A Nice Problem to Have

A writing friend of mine sent me the following quote: A writer is somebody for whom writing is more difficult than it is for other people. ~Thomas Mann, Essays of Three Decades, 1947

Well, that sounds a little self serving, doesn’t it? I mean, if you are having trouble writing, if the spigot won’t spig and no words or clever phrases pour forth, then you can claim association with the likes of Thomas Mann, and say, I’m having trouble writing because I am a WRITER. (Back of hand to forehead, profile to the audience, a loud sigh and eyes pleading to the heavens for a more productive muse.)

This friend of mine is a marvelous writer. Reading her work you might think she sits at her computer and great characters and dialogue jump from her fingertips and appear on the screen, ready for publication in one draft. That’s because she’s a master craftsman. By the time we get to read her work she has gone over each and every word, phrase, telling detail of character and place with deftness and we laugh or cry rolling along her narrative arc to a clever conclusion. Then we want more.

But, talented and hard working as she is, sometimes nothing comes. Her muse goes to the Caribbean to work on his tan.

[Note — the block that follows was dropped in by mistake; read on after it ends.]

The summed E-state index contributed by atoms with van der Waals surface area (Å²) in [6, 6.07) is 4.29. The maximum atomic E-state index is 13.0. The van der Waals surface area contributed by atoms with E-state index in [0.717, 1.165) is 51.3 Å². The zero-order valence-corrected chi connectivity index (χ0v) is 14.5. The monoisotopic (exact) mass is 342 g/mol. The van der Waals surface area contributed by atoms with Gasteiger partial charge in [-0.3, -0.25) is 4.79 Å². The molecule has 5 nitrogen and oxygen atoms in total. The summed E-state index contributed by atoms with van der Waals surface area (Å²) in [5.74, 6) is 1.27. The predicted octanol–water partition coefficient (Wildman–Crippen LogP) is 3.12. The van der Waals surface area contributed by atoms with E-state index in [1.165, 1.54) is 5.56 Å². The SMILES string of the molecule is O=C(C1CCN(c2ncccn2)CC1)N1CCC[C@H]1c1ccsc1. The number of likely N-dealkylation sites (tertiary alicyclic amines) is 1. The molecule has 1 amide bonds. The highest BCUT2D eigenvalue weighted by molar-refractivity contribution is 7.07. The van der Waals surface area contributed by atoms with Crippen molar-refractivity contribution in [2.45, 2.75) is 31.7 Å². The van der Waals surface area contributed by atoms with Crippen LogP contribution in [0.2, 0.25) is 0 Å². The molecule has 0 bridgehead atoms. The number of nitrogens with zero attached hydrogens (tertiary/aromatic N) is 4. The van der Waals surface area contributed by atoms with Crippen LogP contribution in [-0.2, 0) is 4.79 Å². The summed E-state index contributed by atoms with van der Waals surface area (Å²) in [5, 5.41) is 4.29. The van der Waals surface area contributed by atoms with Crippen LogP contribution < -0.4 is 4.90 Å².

It’s good to have writing friends, writing circles, critique groups. We have a Salon. We have aspirations of being literary. And occasionally, we are. We’ve granted the term enough elasticity to include us. And we’ve granted each other enough grace to affirm each other’s status as writers. That’s because we know what it takes to get a story, a poem, a book ready for anyone besides trusted friends and a tight circle of like-struggling word crafters to read.

Writing difficult? Well sure it is. But what a fortunate and precious thing to complain about. We get to play with words, phrases, phonetics, meter, rhythm, subtle meanings contained within the exact choice of word. To most writers I have encountered, these are the ‘things’ that have delighted and amused us since we could hold open a book of nursery rhymes in our little round baby hands.